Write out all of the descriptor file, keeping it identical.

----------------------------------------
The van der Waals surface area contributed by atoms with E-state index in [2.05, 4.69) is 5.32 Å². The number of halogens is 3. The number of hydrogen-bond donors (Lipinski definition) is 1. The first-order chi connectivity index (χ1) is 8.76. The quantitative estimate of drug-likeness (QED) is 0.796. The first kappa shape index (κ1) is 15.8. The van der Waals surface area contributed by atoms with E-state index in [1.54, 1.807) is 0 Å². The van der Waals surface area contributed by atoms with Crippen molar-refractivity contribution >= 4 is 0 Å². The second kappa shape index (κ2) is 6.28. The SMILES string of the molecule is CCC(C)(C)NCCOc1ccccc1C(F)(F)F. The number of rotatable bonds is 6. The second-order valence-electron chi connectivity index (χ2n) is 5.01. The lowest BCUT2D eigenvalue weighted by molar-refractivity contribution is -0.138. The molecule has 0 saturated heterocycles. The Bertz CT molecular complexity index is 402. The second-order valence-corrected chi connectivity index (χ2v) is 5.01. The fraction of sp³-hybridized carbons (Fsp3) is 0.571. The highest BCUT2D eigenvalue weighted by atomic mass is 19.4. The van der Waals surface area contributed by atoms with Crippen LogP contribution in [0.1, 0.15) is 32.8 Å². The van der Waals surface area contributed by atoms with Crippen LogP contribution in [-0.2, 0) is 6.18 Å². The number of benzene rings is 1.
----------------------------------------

The van der Waals surface area contributed by atoms with E-state index in [2.05, 4.69) is 5.32 Å². The number of halogens is 3. The number of hydrogen-bond donors (Lipinski definition) is 1. The first-order chi connectivity index (χ1) is 8.76. The quantitative estimate of drug-likeness (QED) is 0.796. The first kappa shape index (κ1) is 15.8. The van der Waals surface area contributed by atoms with E-state index in [1.54, 1.807) is 0 Å². The van der Waals surface area contributed by atoms with Crippen molar-refractivity contribution >= 4 is 0 Å². The second kappa shape index (κ2) is 6.28. The SMILES string of the molecule is CCC(C)(C)NCCOc1ccccc1C(F)(F)F. The number of rotatable bonds is 6. The second-order valence-electron chi connectivity index (χ2n) is 5.01. The lowest BCUT2D eigenvalue weighted by molar-refractivity contribution is -0.138. The molecule has 0 saturated heterocycles. The Bertz CT molecular complexity index is 402. The second-order valence-corrected chi connectivity index (χ2v) is 5.01. The fraction of sp³-hybridized carbons (Fsp3) is 0.571. The highest BCUT2D eigenvalue weighted by atomic mass is 19.4. The van der Waals surface area contributed by atoms with Crippen LogP contribution in [0.1, 0.15) is 32.8 Å². The van der Waals surface area contributed by atoms with Crippen LogP contribution in [-0.2, 0) is 6.18 Å². The number of benzene rings is 1.